‘We repeated the wellbeing group in autumn and had similar results. We are offering a combination of exercise and self-management education in a hospice and seeing the power of exercise in palliative care is particularly rewarding.’
Being the only physiotherapist can be challenging at times, she says. ‘I do sometimes miss being part of a physio department. To help with this, I keep in regular touch with other palliative care physiotherapists in Glasgow and Clyde and have close links with the hospital where I used to work so I can contact them if I have any questions. You are asked all sorts of questions. Making and maintaining links is important. For me, they have been a lifeline.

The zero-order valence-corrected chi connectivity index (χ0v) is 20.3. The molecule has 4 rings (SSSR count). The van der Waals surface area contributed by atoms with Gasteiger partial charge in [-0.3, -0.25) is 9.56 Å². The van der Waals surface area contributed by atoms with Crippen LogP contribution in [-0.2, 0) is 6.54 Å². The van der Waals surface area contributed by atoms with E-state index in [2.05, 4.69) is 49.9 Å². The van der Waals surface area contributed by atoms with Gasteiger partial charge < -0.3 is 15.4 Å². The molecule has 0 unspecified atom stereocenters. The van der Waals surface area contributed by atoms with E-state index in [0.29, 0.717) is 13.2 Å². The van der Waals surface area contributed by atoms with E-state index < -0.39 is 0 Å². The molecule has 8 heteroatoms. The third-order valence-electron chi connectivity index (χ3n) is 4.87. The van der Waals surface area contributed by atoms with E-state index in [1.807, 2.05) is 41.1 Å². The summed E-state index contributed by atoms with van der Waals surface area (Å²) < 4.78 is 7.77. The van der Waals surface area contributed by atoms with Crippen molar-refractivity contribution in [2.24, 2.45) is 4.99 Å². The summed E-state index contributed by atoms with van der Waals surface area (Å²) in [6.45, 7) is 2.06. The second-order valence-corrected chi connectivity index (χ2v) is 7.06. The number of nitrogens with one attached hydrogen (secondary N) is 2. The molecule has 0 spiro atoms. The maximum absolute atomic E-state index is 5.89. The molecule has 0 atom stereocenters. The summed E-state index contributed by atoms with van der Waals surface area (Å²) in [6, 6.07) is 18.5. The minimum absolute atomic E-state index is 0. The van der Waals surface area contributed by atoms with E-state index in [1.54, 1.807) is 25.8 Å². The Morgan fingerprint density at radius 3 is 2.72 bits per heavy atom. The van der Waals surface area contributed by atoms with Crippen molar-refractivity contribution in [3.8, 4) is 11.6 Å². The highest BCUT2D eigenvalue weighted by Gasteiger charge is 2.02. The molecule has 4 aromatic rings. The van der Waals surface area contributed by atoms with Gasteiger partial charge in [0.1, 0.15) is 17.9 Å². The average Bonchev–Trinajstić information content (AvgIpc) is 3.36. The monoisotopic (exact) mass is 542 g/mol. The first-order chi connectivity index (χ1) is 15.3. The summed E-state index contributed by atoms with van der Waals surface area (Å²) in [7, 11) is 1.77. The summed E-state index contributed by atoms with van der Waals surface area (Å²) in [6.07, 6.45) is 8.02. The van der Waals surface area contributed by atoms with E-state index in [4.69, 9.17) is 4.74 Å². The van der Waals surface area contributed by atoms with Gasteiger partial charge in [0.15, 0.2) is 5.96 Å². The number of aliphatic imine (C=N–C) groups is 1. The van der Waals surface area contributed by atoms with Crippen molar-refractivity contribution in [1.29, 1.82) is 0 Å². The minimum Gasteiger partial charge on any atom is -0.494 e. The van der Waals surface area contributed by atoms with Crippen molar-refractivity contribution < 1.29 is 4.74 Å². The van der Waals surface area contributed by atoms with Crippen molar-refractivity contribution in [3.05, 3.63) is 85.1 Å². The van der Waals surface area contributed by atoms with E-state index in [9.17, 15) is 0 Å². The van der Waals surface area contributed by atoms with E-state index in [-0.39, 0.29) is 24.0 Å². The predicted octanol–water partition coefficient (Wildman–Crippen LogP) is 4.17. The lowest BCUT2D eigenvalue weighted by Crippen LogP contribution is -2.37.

‘Combining physiotherapy and management can be challenging but it can also be a bonus as you can influence where your organisation is going and fly the flag for physiotherapy within palliative care.’
The Association of Chartered Physiotherapists in Oncology and Palliative Care (ACPOPC) is one of the CSP’s smaller professional networks. It aims to provide peer support and facilitate the exchange of ideas and evidence-based knowledge, while providing opportunities for continuing professional development. The network is research active and influences cancer policy and strategy at both local and national level, including clinical guidelines for NICE.
What experience do I need?
I feel strongly that having broad professional experience and the professional confidence you gain from this is needed to work in palliative care. It is a specialist area where your knowledge base is key.